Online chat to address sports journalism, social media

July 12, 2010

Blogs with commentary and rumors, Facebook posts with notes from athletes, Twitter updates with scores, and even coach-specific YouTube channels represent some of the ways social media has changed sports and the way sports journalists do their jobs in recent years.

What do all the changes mean? And what's next for the field?

Those questions and related issues will be addressed July 22 by professional journalists and scholars during an online chat and panel discussion coordinated by the Association for Education in Journalism and Mass Communication (AEJMC) and the John Curley Center for Sports Journalism at Penn State.

The hour-long chat begins at 12:30 p.m. with Marie Hardin, an associate professor and associate director of the Curley Center, serving as moderator. A link to the chat may be found at online.

Panelists include:
-- Malcolm Moran, Knight chair in sports journalism and society at Penn State and director of the Curley Center;
-- Viv Bernstein, New York Times contributing correspondent for sports and former staff writer at the Hartford Courant, Detroit Free Press and Raleigh News and Observer;
-- Megan Heuter, founder of Women Talk Sports, an online social media network for fans of women's sports; and
-- Brad Schultz, associate professor and researcher on sports reporters and new media at the University of Mississippi.

The chat, part of the AEJMC "Hot Topics" series, will engage the panelists in a discussion of the ways social media has altered sports coverage. The panel will suggest the most relevant ethical issues for dialogue and research and will speculate on ways social media may change the training and expectations for sports journalists.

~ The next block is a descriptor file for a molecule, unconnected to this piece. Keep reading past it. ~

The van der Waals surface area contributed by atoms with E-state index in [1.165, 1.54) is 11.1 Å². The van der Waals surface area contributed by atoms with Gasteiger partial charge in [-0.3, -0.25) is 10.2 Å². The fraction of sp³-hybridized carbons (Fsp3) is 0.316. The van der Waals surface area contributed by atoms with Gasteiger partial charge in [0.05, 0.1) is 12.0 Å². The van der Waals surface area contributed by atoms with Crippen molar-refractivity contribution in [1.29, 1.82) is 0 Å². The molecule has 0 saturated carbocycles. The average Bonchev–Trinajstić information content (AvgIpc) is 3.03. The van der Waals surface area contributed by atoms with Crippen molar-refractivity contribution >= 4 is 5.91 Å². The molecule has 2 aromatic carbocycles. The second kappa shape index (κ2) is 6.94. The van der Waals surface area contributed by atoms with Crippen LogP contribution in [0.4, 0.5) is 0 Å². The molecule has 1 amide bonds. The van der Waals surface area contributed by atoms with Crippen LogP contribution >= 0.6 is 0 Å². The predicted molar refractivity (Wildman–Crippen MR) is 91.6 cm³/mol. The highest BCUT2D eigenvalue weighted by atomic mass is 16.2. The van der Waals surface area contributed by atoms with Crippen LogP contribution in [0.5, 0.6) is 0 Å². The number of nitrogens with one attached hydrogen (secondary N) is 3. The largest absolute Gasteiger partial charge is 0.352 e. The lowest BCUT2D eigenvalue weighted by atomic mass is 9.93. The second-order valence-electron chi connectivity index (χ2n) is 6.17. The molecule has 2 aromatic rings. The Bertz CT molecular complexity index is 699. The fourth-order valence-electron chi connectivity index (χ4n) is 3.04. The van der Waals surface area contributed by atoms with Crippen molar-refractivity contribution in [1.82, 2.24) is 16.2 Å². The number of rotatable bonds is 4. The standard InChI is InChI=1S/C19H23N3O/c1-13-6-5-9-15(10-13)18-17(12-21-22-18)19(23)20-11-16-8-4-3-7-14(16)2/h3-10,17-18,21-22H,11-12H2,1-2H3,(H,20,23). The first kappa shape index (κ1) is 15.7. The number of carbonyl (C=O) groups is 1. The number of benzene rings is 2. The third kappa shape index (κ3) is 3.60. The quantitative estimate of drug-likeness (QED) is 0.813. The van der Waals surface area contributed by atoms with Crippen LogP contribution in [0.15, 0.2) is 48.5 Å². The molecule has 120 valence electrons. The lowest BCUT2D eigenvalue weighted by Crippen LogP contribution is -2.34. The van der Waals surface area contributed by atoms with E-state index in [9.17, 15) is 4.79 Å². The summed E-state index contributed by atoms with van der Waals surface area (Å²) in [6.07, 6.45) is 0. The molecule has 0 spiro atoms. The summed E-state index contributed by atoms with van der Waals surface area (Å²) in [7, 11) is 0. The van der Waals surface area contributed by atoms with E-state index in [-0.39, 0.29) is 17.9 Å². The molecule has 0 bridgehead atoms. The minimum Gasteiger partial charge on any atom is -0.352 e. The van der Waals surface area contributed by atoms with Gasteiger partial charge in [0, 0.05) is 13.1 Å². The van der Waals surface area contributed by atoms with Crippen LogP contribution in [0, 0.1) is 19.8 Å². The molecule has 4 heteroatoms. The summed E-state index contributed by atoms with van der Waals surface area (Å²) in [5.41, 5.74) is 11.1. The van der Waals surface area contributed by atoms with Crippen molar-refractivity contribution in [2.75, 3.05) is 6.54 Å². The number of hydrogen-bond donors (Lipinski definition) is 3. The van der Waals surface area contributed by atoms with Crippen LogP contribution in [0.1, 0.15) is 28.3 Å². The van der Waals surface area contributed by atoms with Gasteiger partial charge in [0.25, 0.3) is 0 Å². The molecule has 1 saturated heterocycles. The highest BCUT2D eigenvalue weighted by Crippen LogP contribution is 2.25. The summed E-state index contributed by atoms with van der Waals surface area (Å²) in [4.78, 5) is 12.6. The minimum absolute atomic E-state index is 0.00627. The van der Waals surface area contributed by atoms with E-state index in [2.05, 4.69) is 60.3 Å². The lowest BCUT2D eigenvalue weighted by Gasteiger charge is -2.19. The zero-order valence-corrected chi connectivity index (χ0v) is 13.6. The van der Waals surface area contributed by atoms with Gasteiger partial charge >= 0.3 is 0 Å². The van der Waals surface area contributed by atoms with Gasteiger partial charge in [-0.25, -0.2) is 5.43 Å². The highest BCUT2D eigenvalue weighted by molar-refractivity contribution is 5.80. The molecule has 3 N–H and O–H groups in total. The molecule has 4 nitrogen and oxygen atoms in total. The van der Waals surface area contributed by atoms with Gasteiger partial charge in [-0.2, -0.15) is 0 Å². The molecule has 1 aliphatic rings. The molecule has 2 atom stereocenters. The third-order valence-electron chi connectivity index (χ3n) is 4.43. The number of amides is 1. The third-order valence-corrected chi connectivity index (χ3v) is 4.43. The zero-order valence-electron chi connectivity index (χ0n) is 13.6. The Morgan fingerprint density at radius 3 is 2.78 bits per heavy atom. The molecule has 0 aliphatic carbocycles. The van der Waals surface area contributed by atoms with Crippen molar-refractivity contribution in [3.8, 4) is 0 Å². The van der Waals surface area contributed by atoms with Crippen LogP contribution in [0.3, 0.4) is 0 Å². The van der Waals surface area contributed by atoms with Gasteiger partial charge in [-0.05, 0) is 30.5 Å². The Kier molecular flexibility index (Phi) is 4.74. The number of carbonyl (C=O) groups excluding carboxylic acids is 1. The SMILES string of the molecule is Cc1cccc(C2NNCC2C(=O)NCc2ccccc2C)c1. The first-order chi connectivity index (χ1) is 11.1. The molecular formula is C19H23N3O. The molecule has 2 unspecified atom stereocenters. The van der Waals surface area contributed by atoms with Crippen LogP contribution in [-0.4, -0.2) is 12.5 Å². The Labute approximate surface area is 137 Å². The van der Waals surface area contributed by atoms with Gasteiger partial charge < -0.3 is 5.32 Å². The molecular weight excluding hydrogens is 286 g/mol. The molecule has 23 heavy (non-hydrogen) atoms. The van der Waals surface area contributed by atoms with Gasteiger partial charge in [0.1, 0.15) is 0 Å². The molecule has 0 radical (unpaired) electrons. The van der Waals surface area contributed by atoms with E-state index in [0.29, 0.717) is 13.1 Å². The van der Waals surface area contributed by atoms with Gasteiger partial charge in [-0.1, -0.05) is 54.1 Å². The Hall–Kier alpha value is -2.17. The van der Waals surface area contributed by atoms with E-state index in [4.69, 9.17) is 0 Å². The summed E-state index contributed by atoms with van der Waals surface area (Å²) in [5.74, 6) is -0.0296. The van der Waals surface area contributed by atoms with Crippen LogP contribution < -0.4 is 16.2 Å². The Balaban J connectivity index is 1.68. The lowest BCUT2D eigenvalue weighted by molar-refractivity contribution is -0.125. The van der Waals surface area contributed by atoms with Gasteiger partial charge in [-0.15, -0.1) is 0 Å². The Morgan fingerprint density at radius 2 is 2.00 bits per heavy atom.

The John Curley Center for Sports Journalism, established in 2003 and housed in the College of Communications at Penn State, explores issues and trends in sports journalism through instruction, outreach, programming and research.

The Center's undergraduate curricular emphasis includes courses in sports writing, sports broadcasting, sports information, sports, media and society, and sports and public policy, which is cross-listed with the Penn State Dickinson School of Law.

The Association for Education in Journalism and Mass Communication is a nonprofit organization of more than 3,700 educators, students and practitioners from around the globe. Founded in 1912, by Willard Grosvenor Bleyer, the AEJMC is the oldest and largest alliance of journalism and mass communication educators and administrators at the college level. AEJMC's mission is to promote the highest possible standards for journalism and mass communication education, to encourage the widest possible range of communication research, to encourage the implementation of a multi-cultural society in the classroom and curriculum, and to defend and maintain freedom of communication in an effort to achieve better professional practice, a better informed public, and wider human understanding.

(Media Contacts)

Last Updated July 20, 2010